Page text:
in a psychiatric institution. The applicant is placed in a ward
corresponding to their birth gender, not their self-perceived gender
identity. assessment of time lived in new gender identity and being single or divorced. Such requirements violate a person’s dignity, physical integrity, right to form a family and to be free from degrading and inhuman treatment.
63. TGEU’s TvT Legal and Health Care Mapping 
			Transrespect versus
transphobia worldwide map: <a href=''></a> shows that in some countries legal gender recognition is possible in theory, but the practice is different. Applications by trans people are often delayed, not accepted or refused without the right to appeal, or there is legal uncertainty about the procedure. Another practical difficulty occurs if the legal gender recognition procedure does not extend to altering official documents previously issued by State or private actors. Population registries using numerically coded gender markers may pose an additional challenge. Thus, the last digit of the Danish social security number (odd for male, even for female), which is widely used, for example when opening a bank account or as a university matriculation number, clearly indicates the gender as registered by birth, because it does not change over a lifetime.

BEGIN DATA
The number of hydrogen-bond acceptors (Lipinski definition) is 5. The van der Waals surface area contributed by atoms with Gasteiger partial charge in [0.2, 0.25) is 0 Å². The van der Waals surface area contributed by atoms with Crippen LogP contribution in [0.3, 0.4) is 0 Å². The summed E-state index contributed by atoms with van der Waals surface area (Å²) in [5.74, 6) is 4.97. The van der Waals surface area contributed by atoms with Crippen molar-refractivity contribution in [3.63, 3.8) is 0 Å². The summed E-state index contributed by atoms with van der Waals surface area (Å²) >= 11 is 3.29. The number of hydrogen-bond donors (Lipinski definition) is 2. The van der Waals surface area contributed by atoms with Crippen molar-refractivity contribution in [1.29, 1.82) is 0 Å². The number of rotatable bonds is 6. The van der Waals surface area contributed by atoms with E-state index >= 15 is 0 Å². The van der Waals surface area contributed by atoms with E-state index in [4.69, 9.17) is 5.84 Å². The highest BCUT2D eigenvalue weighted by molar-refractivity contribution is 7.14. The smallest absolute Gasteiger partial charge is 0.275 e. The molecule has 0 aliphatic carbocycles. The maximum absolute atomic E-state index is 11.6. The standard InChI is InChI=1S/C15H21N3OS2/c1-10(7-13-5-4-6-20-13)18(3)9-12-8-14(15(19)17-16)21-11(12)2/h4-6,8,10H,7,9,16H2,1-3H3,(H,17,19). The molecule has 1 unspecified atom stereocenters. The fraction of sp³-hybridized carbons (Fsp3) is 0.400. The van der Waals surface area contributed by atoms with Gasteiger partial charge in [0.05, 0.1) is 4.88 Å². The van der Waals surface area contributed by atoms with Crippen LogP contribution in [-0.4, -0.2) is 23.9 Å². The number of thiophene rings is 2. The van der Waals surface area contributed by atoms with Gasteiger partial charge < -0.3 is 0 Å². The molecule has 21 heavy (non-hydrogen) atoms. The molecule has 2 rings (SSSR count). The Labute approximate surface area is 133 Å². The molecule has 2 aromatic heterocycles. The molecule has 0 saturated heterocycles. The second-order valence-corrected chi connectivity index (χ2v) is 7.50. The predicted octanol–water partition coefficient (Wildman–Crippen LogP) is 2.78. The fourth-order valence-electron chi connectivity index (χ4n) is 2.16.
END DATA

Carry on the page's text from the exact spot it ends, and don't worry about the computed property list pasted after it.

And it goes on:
64. Those trans people not matching the strict diagnosis or other medical requirements are not eligible to have their gender identity officially recognised. This is relevant for a large portion of the European trans population: The EU Survey on LGBT Experiences of Discrimination (FRA 2012) found that 73% of trans respondents do not identify within the gender binary. Equally, those trans people not able or willing to submit to requested medical procedures or who are excluded on grounds of age restrictions do not have access to these procedures and associated rights.